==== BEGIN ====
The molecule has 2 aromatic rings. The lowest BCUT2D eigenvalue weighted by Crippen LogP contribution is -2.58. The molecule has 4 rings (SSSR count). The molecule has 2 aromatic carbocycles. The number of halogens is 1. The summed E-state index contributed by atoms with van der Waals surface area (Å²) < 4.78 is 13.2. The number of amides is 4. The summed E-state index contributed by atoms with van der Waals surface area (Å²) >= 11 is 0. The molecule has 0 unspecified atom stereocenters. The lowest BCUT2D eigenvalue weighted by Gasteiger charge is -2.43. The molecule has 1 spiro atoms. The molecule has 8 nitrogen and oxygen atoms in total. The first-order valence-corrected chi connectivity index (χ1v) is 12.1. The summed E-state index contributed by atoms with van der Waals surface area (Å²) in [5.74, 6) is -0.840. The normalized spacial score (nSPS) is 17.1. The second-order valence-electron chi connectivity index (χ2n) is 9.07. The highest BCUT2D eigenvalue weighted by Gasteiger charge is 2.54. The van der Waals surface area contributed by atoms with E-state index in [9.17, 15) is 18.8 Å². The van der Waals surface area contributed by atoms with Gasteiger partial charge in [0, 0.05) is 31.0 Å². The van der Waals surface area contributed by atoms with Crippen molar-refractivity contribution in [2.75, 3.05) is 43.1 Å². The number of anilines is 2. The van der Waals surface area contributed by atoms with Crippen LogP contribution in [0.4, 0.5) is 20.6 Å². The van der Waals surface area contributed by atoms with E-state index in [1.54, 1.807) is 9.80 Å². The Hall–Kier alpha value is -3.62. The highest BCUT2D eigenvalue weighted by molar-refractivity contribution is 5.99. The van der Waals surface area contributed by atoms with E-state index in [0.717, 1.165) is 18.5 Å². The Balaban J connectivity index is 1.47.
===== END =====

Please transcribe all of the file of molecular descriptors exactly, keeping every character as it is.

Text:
The molecule has 2 aromatic rings. The lowest BCUT2D eigenvalue weighted by Crippen LogP contribution is -2.58. The molecule has 4 rings (SSSR count). The molecule has 2 aromatic carbocycles. The number of halogens is 1. The summed E-state index contributed by atoms with van der Waals surface area (Å²) < 4.78 is 13.2. The number of amides is 4. The summed E-state index contributed by atoms with van der Waals surface area (Å²) >= 11 is 0. The molecule has 0 unspecified atom stereocenters. The lowest BCUT2D eigenvalue weighted by Gasteiger charge is -2.43. The molecule has 1 spiro atoms. The molecule has 8 nitrogen and oxygen atoms in total. The first-order valence-corrected chi connectivity index (χ1v) is 12.1. The summed E-state index contributed by atoms with van der Waals surface area (Å²) in [5.74, 6) is -0.840. The normalized spacial score (nSPS) is 17.1. The second-order valence-electron chi connectivity index (χ2n) is 9.07. The highest BCUT2D eigenvalue weighted by Gasteiger charge is 2.54. The van der Waals surface area contributed by atoms with E-state index in [9.17, 15) is 18.8 Å². The van der Waals surface area contributed by atoms with Gasteiger partial charge in [0, 0.05) is 31.0 Å². The van der Waals surface area contributed by atoms with Crippen molar-refractivity contribution in [2.75, 3.05) is 43.1 Å². The number of anilines is 2. The van der Waals surface area contributed by atoms with Crippen LogP contribution in [0.4, 0.5) is 20.6 Å². The van der Waals surface area contributed by atoms with E-state index in [1.54, 1.807) is 9.80 Å². The Hall–Kier alpha value is -3.62. The highest BCUT2D eigenvalue weighted by molar-refractivity contribution is 5.99. The van der Waals surface area contributed by atoms with E-state index in [0.717, 1.165) is 18.5 Å². The Balaban J connectivity index is 1.47.